2. We all have the right of access to national credit for capital formation; we all have the responsibility to repay such loans. National credit is the second and last great common good. Implementing this policy will accomplish a large number of goals: it will foster entrepreneurship and creative capitalism; it will gradually eliminate the stranglehold of the few on the process of capital formation; it will reduce mutual East/West suspicions and increase common understanding regarding such Islamic practices as microfinancing and equity investments.

3. We all have the right to the fruits of our labor; we all have the responsibility to offer services of value equivalent to established compensation. Beyond a “living wage,” the duty of the employer is to share with the worker the value of capital appreciation of the firm. Only then will the reward between labor and capital be equalized. An employer who cannot afford a living wage and a fair division of the capital appreciation of the firm among all employees in accordance with the value of their participation in the production of wealth has no right to be in business. The stagnation of wages in the presence of increased productivity so prevalent after the 1970s is a major example of ongoing injustice.

4. We all have the right to protect our wealth; we all have the responsibility to respect the wealth of others. This right is fully understood and practiced today, except in the area that counts most: the trustification process. This is the process of mergers and acquisitions of entire firms. Only one point can be made in this context. The trustification process ought to be brought under public control, because if the public does not control the large corporations, the large corporations control the public interest. What needs to be controlled is, not the process of internal growth, but the process of growth-by-purchase of entire corporations. This policy will not impinge upon the freedom of the firm. Internal growth can reach the sky.

These four economic rights and responsibilities, lodged in the same person at the same time, can be exercised by anyone who does not only want to receive economic justice, but also wants to grant economic justice to others. Indeed, these are the essential conditions for the establishment of economic justice, as well as the establishment of a free enterprise system, in the modern world. As a consequence of the dynamics of the implementation of these four marginal changes in our current practices, economic freedom will gradually be expanded to embrace all who want to subject themselves to the rigors of the economic process—and then the few remaining hard cases can be easily taken care of by charity.

Somewhat more detailed analyses of this program of action are presented in Gorga (1959, 1964, 1987, 1991, 1994, 1997, 1999, 2002, 2007, and 2009). More extensive treatments can be found in the writings of Benjamin Franklin, Henry George, Louis D. Brandeis, and Louis O. Kelso—with their works, necessarily all their works, read in rapid succession and not any of them as a stand-alone effort. Individually, the policies of these four American giant thinkers do not stand; joined together, however, they form an unassailable fortress. Ultimately, it was a poet, Vincent Ferrini (2002), who caught the essence of economic rights and economic responsibilities by identifying their ability to provide “the answers to universal poverty and the anxieties of the affluent.”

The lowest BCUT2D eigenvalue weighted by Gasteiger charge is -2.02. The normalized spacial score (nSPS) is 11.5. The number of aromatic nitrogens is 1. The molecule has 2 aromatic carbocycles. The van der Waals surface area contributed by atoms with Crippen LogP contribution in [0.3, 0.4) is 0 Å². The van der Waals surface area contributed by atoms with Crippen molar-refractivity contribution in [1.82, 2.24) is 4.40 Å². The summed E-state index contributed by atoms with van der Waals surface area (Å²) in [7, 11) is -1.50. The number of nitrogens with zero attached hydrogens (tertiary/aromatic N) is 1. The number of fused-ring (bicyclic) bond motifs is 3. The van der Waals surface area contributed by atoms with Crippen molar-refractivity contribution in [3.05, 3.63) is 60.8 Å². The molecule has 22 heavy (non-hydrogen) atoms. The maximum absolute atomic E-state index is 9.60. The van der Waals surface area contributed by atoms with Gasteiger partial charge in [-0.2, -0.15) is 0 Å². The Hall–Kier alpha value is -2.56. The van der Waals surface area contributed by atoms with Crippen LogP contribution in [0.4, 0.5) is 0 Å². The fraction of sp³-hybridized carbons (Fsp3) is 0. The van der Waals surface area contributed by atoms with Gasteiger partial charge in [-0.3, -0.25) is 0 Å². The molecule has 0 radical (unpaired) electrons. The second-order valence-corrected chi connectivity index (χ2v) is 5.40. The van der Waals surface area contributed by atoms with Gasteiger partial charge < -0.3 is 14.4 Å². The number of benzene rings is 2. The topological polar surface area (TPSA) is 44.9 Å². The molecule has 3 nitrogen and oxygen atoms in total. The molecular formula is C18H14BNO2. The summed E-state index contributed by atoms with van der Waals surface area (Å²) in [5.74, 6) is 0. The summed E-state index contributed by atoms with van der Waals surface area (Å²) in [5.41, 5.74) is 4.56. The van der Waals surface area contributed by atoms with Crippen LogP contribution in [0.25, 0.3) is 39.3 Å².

The seed of a sane and sound economic theory and policy, which is based on the clear condemnation of hoarding and monopolism, is all enclosed in the Parable of the Talents. That seed blossoms into a call for the creation of an economic system that is neither an unqualified condemnation—or acceptance—of capitalism nor a cry for socialism. It simply is a call to have the free enterprise system truly free; it is a call to run the economy to the tune of justice. This is a call that can be heard loud and clear once the great social encyclicals of the Catholic Church are interpreted shunning aside all transient political passions of the moment (see esp. Rerum Novarum ## 3, 4, 25, infra; Quadragesimo Anno ## 3, 10, 14, 15, 25, 44-50, 57, 88, 101-123, 128, 131-136; Centesimus Annus # 5, infra; Laudato Si' # 106, infra).

The achievement of a just economic system is a clarion call for Christians. If Christians do embark upon this road, they will discover that they are not alone in such a quest. Most religious people, and many irreligious ones as well, are walking along parallel paths. Isolated we are all destined to fail; united, Christians and non-Christians alike, we might become unstoppable.

It is all so simple and so clear. God could have not abandoned His people to exploitation from the quick and the sharpies—the “wicked” of Psalms 10:2 and 37:14 (see Gorga 1998). Straightforward reasoning as well as revealed religion contains forceful marching orders which can be neglected only at one’s own mental and spiritual peril.

Concordian economics has been in the economics literature for a long time now (see esp. Gorga 1982, 2008, 2012). The Economic Process (2002 and 2009) was annotated in the December 2002 issue of the Journal of Economic Literature, a few months after it was published. For all reviews of this book, see A New Economic Atlas.

It is only through a systematic application of economic justice that the promise of social justice can ever be fulfilled. Entitlements, recognized as essential to living a dignified life, will be paid for, not through a redistribution of other people’s wealth, but through a fair distribution of the wealth that we create.


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Carmine Gorga, president of The Somist Institute, is a Former Fulbright Scholar and recipient of a Council of Europe Scholarship for his dissertation on the “Political Thought of Louis D. Brandeis,” Using age-old principles of logic, he has founded Concordian economics, Somism, and Relationalism. Dr. Gorga has fundamentally transformed the linear world of economic theory into a relational discipline in which everything is related to everything else—internally as well as externally. He was assisted in this endeavor by many people, notably for 27 years by Professor Franco Modigliani, a Nobel laureate in economics at MIT, and 23 years by Professor M. L. Burstein, a professor of economics at York University. Mr. Gorga is the author of numerous publications, including The Economic Process: An Instantaneous Non-Newtonian Picture, 2002, a book that was reissued by The University Press of America in an expanded paperback edition in 2009. For details, see the Carmine Gorga website. At times, he blogs at New Economic Atlas and Modern Moral Meditations.